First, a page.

Unconventional wisdom: an introduction to counterintuitive marketing

In his ‘Unconventional wisdom’ series set for the next few weeks, behavioural and brand strategist at Ogilvy Australia, Dane Smith, will make the case for seemingly contradictory, superficially counterintuitive and sometimes non-sensical brand manoeuvres. Here, in his introductory piece, he explains the power behind the nudge.

Dane Smith 150 BWThe last few years have seen marketers and planning departments embracing behavioural science… at a philosophical level. Concepts like System 1 versus System 2, heuristics and reframing proudly ring out in pitch decks and water-cooler conversations everywhere.

And fair enough. As a theoretical framework, behavioural science allows us to confidently speak about a hunch we’ve already had for some time: consumers are not always a rational bunch and are heavily swayed by things like emotional appeals.

But beyond having a shiny new lexicon to win new business and defend our more daring ideas, we tend to relegate the application of behavioural science to one thing and one thing only: nudges.

Nudge bigger

While the readily growing body of thinking from behavioural science is enormous in both implication and potential, our industry has a bad habit of whittling its function down to something quite small.

Nudges, in the eye of the marketer, act like a kind of optional appendage – small tactical interventions that hang alongside a ‘proper’ brand campaign – almost like an effectiveness booster shot aimed at a very specific point-of-impact – a grocery store aisle, a website checkout page etc.

While nudging (in this ad hoc, ultra-targeted sense) is an important concept – and one that has demonstrated large scales of impact at minimal cost – it is definitely not the whole playbook. Rather than just looking at behavioural science as the tactical BB-gun, it should also be revered as the cannon – a weaponised knowledge base that can be used to steer your brand right away from the noisy competition and into fresh patches of psychological appeal.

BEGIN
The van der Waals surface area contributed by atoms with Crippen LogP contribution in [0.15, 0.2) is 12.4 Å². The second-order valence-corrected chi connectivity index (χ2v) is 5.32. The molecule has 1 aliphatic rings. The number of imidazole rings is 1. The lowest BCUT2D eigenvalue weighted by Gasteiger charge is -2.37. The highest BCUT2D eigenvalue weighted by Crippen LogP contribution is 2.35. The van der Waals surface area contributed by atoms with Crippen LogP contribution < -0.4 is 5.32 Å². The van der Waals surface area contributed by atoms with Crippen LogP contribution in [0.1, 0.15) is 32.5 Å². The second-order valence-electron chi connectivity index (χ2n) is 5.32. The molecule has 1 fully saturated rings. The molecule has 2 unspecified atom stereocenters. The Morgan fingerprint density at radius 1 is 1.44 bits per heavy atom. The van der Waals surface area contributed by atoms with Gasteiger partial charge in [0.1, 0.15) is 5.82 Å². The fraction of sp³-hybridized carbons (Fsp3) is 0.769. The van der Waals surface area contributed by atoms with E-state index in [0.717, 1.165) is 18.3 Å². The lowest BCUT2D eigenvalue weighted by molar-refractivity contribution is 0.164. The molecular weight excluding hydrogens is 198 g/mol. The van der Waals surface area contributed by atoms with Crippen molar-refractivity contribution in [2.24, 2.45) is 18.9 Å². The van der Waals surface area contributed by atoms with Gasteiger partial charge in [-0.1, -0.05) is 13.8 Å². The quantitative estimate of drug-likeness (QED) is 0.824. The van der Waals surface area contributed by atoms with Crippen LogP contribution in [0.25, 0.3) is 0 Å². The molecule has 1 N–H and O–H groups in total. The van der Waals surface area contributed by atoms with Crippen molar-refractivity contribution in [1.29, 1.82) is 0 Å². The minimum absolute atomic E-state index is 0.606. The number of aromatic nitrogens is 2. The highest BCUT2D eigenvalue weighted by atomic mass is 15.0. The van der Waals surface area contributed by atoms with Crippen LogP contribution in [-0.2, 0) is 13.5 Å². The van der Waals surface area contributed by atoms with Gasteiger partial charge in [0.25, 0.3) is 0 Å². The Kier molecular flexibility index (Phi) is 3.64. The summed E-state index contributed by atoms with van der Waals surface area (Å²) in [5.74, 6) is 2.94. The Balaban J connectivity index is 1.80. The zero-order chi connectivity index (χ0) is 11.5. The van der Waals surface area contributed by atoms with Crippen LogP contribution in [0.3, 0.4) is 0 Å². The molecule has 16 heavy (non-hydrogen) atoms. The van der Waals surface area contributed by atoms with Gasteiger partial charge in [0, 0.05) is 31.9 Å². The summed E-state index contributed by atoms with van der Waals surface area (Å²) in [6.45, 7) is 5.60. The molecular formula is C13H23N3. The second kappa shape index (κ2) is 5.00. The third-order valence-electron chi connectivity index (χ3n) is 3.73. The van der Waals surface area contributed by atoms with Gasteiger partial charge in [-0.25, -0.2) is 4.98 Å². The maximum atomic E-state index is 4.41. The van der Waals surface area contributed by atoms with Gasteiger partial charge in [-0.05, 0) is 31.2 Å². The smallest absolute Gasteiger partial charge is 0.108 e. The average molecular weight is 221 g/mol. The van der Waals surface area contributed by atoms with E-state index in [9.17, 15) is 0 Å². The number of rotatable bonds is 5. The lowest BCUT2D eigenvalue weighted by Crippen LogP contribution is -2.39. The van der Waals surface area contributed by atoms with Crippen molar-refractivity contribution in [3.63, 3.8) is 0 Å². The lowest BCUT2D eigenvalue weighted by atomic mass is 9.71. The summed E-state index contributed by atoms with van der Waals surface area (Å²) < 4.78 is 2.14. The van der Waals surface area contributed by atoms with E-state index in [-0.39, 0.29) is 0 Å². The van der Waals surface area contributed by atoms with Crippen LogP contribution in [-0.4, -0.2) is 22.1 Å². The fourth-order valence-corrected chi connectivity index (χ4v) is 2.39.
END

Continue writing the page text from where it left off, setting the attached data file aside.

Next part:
This bank of less-trodden insights, the ones that defy economic ‘common sense’, provides a wealth of ways to differentiate and grow in market. They provide instances of ‘unconventional wisdom’.

If you’re KFC, this can mean growing sales by raising the price of your Original Recipe chicken. If you’re Blue Moon Brewing Co, perhaps deliberately wreck your beer’s flavour with an eye-catching orange wedge. If you’re Kayak, inject some lag into your lightning quick UX to make it feel harder-working.

This is the special power of ‘unconventional wisdom’ – knowing when doing the wrong thing is exactly the right for your brand to do.

Disclaimer: deviate responsibly

While this might sound like a rallying cry to abandon all conventional approaches, make no mistake: the traditional economic levers still do work. If you’re Shreddies cereal, creating big value packs or developing special new flavour variants are valid strategies to shift sales. The problem is, it’s unlikely they will amount to huge business growth – they’re expensive choices and everyone else in the category can make them.

Diamond Shreddies

But shifting consumer expectations of the product – making people re-evaluate square Shreddies as diamond Shreddies by rotating them – is an equally valid approach; one that makes use of psycho-logic, not logic – and one that ‘magically’ grew their market share 18% in only one month.

Increasing marketer confidence in these atypical approaches, by peeking under the hood at the behavioural phenomena that powers them, is the aim of this little series. In my opinion, a wider strategic playing field is a better one. Or, more eloquently put by Ogilvy UK vice-chairman Rory Sutherland, “In business the opposite of a good idea is not necessarily a bad idea, but perhaps an even better one.”

Stay tuned for lesson number one of ‘Unconventional Wisdom’: improving customer experience by adding in annoying points of friction.

Dane Smith is a behavioural and brand strategist at Ogilvy Australia.

 

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Image credit:David Marcu